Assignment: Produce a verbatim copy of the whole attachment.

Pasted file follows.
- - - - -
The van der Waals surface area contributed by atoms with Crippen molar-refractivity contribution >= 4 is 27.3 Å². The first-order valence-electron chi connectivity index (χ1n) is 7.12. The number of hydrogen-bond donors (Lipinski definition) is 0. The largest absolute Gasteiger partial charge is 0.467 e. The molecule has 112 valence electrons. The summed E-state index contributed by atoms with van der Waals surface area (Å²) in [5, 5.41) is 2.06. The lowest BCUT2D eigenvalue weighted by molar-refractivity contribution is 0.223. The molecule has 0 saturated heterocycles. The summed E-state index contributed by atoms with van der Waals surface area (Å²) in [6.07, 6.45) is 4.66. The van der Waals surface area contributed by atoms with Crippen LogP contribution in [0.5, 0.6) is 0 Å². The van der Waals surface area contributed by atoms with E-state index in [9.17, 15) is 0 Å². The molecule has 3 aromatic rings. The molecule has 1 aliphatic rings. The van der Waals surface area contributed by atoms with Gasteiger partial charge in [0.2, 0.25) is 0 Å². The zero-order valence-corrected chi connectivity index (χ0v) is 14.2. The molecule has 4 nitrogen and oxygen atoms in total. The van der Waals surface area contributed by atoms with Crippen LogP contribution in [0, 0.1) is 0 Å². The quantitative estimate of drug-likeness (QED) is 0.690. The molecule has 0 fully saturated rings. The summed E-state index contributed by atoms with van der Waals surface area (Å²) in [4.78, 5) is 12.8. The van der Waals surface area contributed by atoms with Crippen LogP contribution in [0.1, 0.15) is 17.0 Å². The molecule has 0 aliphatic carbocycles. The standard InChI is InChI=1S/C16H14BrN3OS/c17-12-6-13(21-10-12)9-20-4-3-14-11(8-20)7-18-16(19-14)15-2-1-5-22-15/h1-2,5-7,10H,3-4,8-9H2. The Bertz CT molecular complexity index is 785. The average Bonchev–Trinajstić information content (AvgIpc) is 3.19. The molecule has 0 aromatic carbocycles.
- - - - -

The van der Waals surface area contributed by atoms with Crippen molar-refractivity contribution >= 4 is 27.3 Å². The first-order valence-electron chi connectivity index (χ1n) is 7.12. The number of hydrogen-bond donors (Lipinski definition) is 0. The largest absolute Gasteiger partial charge is 0.467 e. The molecule has 112 valence electrons. The summed E-state index contributed by atoms with van der Waals surface area (Å²) in [5, 5.41) is 2.06. The lowest BCUT2D eigenvalue weighted by molar-refractivity contribution is 0.223. The molecule has 0 saturated heterocycles. The summed E-state index contributed by atoms with van der Waals surface area (Å²) in [6.07, 6.45) is 4.66. The van der Waals surface area contributed by atoms with Crippen LogP contribution in [0.5, 0.6) is 0 Å². The van der Waals surface area contributed by atoms with E-state index in [9.17, 15) is 0 Å². The molecule has 3 aromatic rings. The molecule has 1 aliphatic rings. The van der Waals surface area contributed by atoms with Gasteiger partial charge in [0.2, 0.25) is 0 Å². The zero-order valence-corrected chi connectivity index (χ0v) is 14.2. The molecule has 4 nitrogen and oxygen atoms in total. The van der Waals surface area contributed by atoms with Crippen LogP contribution in [0, 0.1) is 0 Å². The quantitative estimate of drug-likeness (QED) is 0.690. The molecule has 0 fully saturated rings. The summed E-state index contributed by atoms with van der Waals surface area (Å²) in [4.78, 5) is 12.8. The van der Waals surface area contributed by atoms with Crippen LogP contribution in [0.1, 0.15) is 17.0 Å². The molecule has 0 aliphatic carbocycles. The standard InChI is InChI=1S/C16H14BrN3OS/c17-12-6-13(21-10-12)9-20-4-3-14-11(8-20)7-18-16(19-14)15-2-1-5-22-15/h1-2,5-7,10H,3-4,8-9H2. The Bertz CT molecular complexity index is 785. The average Bonchev–Trinajstić information content (AvgIpc) is 3.19. The molecule has 0 aromatic carbocycles.